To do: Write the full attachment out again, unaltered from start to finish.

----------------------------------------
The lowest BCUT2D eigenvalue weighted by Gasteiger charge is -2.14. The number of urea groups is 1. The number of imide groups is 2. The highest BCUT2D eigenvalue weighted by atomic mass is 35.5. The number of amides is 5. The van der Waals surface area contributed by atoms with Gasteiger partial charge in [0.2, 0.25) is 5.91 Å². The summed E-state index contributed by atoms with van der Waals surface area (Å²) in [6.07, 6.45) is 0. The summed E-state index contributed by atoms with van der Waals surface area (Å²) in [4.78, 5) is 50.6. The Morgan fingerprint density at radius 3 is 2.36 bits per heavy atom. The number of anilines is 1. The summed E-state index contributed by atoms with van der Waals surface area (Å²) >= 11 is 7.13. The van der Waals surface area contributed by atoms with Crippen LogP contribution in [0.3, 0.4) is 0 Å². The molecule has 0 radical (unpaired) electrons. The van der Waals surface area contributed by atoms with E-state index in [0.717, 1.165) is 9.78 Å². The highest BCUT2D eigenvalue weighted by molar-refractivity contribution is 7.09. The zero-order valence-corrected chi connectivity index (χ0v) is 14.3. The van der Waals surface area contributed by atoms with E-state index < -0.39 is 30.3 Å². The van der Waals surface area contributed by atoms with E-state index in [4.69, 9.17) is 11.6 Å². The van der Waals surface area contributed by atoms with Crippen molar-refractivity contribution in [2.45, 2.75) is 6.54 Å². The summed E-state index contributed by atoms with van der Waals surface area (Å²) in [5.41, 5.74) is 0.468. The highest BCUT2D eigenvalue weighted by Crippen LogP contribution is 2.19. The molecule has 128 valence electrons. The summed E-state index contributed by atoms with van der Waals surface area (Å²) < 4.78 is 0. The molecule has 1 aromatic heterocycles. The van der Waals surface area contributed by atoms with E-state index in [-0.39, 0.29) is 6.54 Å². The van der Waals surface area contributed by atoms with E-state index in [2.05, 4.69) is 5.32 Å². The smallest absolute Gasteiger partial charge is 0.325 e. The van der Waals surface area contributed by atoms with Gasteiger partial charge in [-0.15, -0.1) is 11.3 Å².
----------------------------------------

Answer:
The lowest BCUT2D eigenvalue weighted by Gasteiger charge is -2.14. The number of urea groups is 1. The number of imide groups is 2. The highest BCUT2D eigenvalue weighted by atomic mass is 35.5. The number of amides is 5. The van der Waals surface area contributed by atoms with Gasteiger partial charge in [0.2, 0.25) is 5.91 Å². The summed E-state index contributed by atoms with van der Waals surface area (Å²) in [6.07, 6.45) is 0. The summed E-state index contributed by atoms with van der Waals surface area (Å²) in [4.78, 5) is 50.6. The Morgan fingerprint density at radius 3 is 2.36 bits per heavy atom. The number of anilines is 1. The summed E-state index contributed by atoms with van der Waals surface area (Å²) >= 11 is 7.13. The van der Waals surface area contributed by atoms with Crippen LogP contribution in [0.3, 0.4) is 0 Å². The molecule has 0 radical (unpaired) electrons. The van der Waals surface area contributed by atoms with E-state index in [0.717, 1.165) is 9.78 Å². The highest BCUT2D eigenvalue weighted by molar-refractivity contribution is 7.09. The zero-order valence-corrected chi connectivity index (χ0v) is 14.3. The van der Waals surface area contributed by atoms with E-state index < -0.39 is 30.3 Å². The van der Waals surface area contributed by atoms with E-state index in [4.69, 9.17) is 11.6 Å². The van der Waals surface area contributed by atoms with Crippen molar-refractivity contribution in [2.45, 2.75) is 6.54 Å². The summed E-state index contributed by atoms with van der Waals surface area (Å²) in [5.41, 5.74) is 0.468. The highest BCUT2D eigenvalue weighted by Crippen LogP contribution is 2.19. The molecule has 128 valence electrons. The summed E-state index contributed by atoms with van der Waals surface area (Å²) < 4.78 is 0. The molecule has 1 aromatic heterocycles. The van der Waals surface area contributed by atoms with E-state index in [-0.39, 0.29) is 6.54 Å². The van der Waals surface area contributed by atoms with E-state index in [2.05, 4.69) is 5.32 Å². The smallest absolute Gasteiger partial charge is 0.325 e. The van der Waals surface area contributed by atoms with Gasteiger partial charge in [-0.15, -0.1) is 11.3 Å².